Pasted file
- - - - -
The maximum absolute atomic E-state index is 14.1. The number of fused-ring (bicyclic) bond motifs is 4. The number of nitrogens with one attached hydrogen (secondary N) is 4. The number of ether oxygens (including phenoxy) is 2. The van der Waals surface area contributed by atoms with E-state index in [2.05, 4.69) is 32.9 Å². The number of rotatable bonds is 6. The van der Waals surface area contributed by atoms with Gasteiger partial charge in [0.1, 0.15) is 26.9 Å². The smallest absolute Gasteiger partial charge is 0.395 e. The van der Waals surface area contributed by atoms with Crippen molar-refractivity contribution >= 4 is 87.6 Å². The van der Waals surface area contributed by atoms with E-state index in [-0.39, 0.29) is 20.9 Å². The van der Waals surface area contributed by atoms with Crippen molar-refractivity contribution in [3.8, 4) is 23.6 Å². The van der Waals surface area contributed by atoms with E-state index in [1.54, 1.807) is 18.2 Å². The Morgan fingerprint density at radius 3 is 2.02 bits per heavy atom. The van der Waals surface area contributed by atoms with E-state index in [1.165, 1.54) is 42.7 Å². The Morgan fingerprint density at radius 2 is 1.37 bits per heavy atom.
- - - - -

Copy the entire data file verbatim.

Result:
The maximum absolute atomic E-state index is 14.1. The number of fused-ring (bicyclic) bond motifs is 4. The number of nitrogens with one attached hydrogen (secondary N) is 4. The number of ether oxygens (including phenoxy) is 2. The van der Waals surface area contributed by atoms with E-state index in [2.05, 4.69) is 32.9 Å². The number of rotatable bonds is 6. The van der Waals surface area contributed by atoms with Gasteiger partial charge in [0.1, 0.15) is 26.9 Å². The smallest absolute Gasteiger partial charge is 0.395 e. The van der Waals surface area contributed by atoms with Crippen molar-refractivity contribution >= 4 is 87.6 Å². The van der Waals surface area contributed by atoms with E-state index in [-0.39, 0.29) is 20.9 Å². The van der Waals surface area contributed by atoms with Crippen molar-refractivity contribution in [3.8, 4) is 23.6 Å². The van der Waals surface area contributed by atoms with E-state index in [1.54, 1.807) is 18.2 Å². The Morgan fingerprint density at radius 3 is 2.02 bits per heavy atom. The van der Waals surface area contributed by atoms with E-state index in [1.165, 1.54) is 42.7 Å². The Morgan fingerprint density at radius 2 is 1.37 bits per heavy atom.